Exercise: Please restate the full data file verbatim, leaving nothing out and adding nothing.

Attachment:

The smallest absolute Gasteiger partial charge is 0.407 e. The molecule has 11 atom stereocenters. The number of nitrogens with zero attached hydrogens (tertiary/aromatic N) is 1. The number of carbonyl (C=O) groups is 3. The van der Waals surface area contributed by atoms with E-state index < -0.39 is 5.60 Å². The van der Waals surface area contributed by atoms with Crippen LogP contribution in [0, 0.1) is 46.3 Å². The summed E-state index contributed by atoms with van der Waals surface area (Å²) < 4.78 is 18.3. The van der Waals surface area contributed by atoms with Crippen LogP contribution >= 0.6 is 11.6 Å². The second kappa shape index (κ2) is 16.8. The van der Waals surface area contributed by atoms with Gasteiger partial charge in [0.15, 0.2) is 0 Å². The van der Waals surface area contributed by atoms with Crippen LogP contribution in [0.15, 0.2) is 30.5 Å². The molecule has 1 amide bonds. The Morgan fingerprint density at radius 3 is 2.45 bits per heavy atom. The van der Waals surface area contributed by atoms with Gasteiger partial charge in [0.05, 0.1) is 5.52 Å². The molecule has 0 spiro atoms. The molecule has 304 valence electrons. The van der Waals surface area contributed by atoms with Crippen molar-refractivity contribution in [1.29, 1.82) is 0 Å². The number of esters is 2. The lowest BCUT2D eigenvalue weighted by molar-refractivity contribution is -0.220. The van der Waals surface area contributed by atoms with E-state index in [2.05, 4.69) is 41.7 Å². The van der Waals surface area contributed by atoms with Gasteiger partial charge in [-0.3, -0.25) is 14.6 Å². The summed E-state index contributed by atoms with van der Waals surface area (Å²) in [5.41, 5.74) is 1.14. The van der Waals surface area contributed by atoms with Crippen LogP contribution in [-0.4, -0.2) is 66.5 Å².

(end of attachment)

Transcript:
The smallest absolute Gasteiger partial charge is 0.407 e. The molecule has 11 atom stereocenters. The number of nitrogens with zero attached hydrogens (tertiary/aromatic N) is 1. The number of carbonyl (C=O) groups is 3. The van der Waals surface area contributed by atoms with E-state index < -0.39 is 5.60 Å². The van der Waals surface area contributed by atoms with Crippen LogP contribution in [0, 0.1) is 46.3 Å². The summed E-state index contributed by atoms with van der Waals surface area (Å²) < 4.78 is 18.3. The van der Waals surface area contributed by atoms with Crippen LogP contribution >= 0.6 is 11.6 Å². The second kappa shape index (κ2) is 16.8. The van der Waals surface area contributed by atoms with Gasteiger partial charge in [0.15, 0.2) is 0 Å². The van der Waals surface area contributed by atoms with Crippen LogP contribution in [0.15, 0.2) is 30.5 Å². The molecule has 1 amide bonds. The Morgan fingerprint density at radius 3 is 2.45 bits per heavy atom. The van der Waals surface area contributed by atoms with Gasteiger partial charge in [0.05, 0.1) is 5.52 Å². The molecule has 0 spiro atoms. The molecule has 304 valence electrons. The van der Waals surface area contributed by atoms with Crippen molar-refractivity contribution in [1.29, 1.82) is 0 Å². The number of esters is 2. The lowest BCUT2D eigenvalue weighted by molar-refractivity contribution is -0.220. The van der Waals surface area contributed by atoms with E-state index in [2.05, 4.69) is 41.7 Å². The van der Waals surface area contributed by atoms with Gasteiger partial charge in [-0.3, -0.25) is 14.6 Å². The summed E-state index contributed by atoms with van der Waals surface area (Å²) in [5.41, 5.74) is 1.14. The van der Waals surface area contributed by atoms with Crippen LogP contribution in [-0.4, -0.2) is 66.5 Å².